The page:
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Making Spring Web Services With Scala

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Making Spring Web Services With Scala

Together, Spring and Scala can create simple, scalable, secure, robust web services that should be at home in the JVM ecosystem.

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Spring is perhaps the most popular web development framework for the Java platform. Scala is a statically typed, functional programming language that runs on the JVM. Scala is highly interoperable with the Java language, so any Java lib can be used alongside Scala. Scala can be used along with Spring's ecosystem to build highly scalable, robust web applications.

The following shows how to create a Spring web application in Scala, Maven, Spring Boot
The code for this is available on GitHub.

Create a Maven Spring Boot Application

Create a Maven project and add the following content to your Maven POM file. The easy way to bootstrap a Spring Boot Maven project is by using Spring Initializer.

<?xml version="1.0" encoding="UTF-8"?>
<project xmlns="http://maven.apache.org/POM/4.0.0" xmlns:xsi="http://www.w3.org/2001/XMLSchema-instance" xsi:schemaLocation="http://maven.apache.org/POM/4.0.0 http://maven.apache.org/xsd/maven-4.0.0.xsd">
    <modelVersion>4.0.0</modelVersion>
    <groupId>org.springScala</groupId>
    <artifactId>spring-scala</artifactId>
    <version>0.0.1-SNAPSHOT</version>
    <packaging>jar</packaging>
    <name>spring-scala</name>
    <description>Developing Scala based Spring applications</description>
    <parent>
        <groupId>org.springframework.boot</groupId>
        <artifactId>spring-boot-starter-parent</artifactId>
        <version>1.5.2.RELEASE</version>
        <relativePath />
        <!-- lookup parent from repository -->
    </parent>
    <properties>
        <project.build.sourceEncoding>UTF-8</project.build.sourceEncoding>
        <project.reporting.outputEncoding>UTF-8</project.reporting.outputEncoding>
        <java.version>1.8</java.version>
    </properties>
    <dependencies>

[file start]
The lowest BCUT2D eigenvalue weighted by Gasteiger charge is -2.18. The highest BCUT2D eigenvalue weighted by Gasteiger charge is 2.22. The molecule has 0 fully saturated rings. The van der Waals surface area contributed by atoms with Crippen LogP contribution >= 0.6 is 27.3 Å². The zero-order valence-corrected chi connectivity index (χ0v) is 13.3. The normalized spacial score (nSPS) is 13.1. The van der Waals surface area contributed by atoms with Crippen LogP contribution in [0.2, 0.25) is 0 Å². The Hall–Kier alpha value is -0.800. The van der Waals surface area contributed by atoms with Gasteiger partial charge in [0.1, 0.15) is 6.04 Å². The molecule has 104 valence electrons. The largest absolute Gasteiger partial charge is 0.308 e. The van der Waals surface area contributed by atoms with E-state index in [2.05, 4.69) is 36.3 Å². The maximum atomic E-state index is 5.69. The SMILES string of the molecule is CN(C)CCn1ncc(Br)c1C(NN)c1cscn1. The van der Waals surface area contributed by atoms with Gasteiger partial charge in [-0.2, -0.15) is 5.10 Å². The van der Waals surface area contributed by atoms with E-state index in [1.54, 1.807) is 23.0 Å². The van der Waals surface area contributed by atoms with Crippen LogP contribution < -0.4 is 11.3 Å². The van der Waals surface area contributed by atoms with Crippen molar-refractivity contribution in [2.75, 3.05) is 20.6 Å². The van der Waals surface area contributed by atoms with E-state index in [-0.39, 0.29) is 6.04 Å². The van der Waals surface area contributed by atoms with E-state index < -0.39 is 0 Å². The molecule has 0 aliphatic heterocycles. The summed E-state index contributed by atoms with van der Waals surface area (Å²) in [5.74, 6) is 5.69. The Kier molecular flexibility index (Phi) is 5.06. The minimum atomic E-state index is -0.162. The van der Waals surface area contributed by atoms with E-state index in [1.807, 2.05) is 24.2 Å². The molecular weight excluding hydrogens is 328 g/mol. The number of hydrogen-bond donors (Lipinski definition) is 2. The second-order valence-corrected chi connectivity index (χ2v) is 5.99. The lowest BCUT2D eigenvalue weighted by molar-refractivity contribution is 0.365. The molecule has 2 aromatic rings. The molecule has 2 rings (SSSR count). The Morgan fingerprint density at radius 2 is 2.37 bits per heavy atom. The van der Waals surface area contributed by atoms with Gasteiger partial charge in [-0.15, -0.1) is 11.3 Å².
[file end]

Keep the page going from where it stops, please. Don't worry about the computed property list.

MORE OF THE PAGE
<dependency>
            <groupId>org.springframework.boot</groupId>
            <artifactId>spring-boot-starter-data-jpa</artifactId>
        </dependency>
        <dependency>
            <groupId>org.springframework.boot</groupId>
            <artifactId>spring-boot-starter-security</artifactId>
        </dependency>
        <dependency>
            <groupId>org.springframework.boot</groupId>
            <artifactId>spring-boot-starter-aop</artifactId>
        </dependency>
        <dependency>
            <groupId>org.springframework.boot</groupId>
            <artifactId>spring-boot-starter-thymeleaf</artifactId>
        </dependency>
        <dependency>
            <groupId>org.springframework.boot</groupId>
            <artifactId>spring-boot-starter-validation</artifactId>
        </dependency>
        <dependency>
            <groupId>org.springframework.boot</groupId>
            <artifactId>spring-boot-starter-web</artifactId>
        </dependency>
        <dependency>
            <groupId>com.h2database</groupId>
            <artifactId>h2</artifactId>
            <scope>runtime</scope>
        </dependency>
        <dependency>
            <groupId>org.springframework.boot</groupId>
            <artifactId>spring-boot-starter-test</artifactId>
            <scope>test</scope>
        </dependency>
        <dependency>
            <groupId>io.springfox</groupId>
            <artifactId>springfox-swagger2</artifactId>
            <version>2.4.0</version>
        </dependency>
        <dependency>
            <groupId>io.springfox</groupId>
            <artifactId>springfox-swagger-ui</artifactId>
            <version>2.4.0</version>
        </dependency>
        <dependency>
            <groupId>org.scala-lang</groupId>
            <artifactId>scala-library</artifactId>
            <version>2.10.4</version>
        </dependency>
    </dependencies>
    <build>
        <plugins>
            <plugin>
                <groupId>net.alchim31.maven</groupId>
                <artifactId>scala-maven-plugin</artifactId>
                <version>3.1.3</version>
                <executions>
                    <execution>
                        <goals>
                            <goal>compile</goal>
                            <goal>testCompile</goal>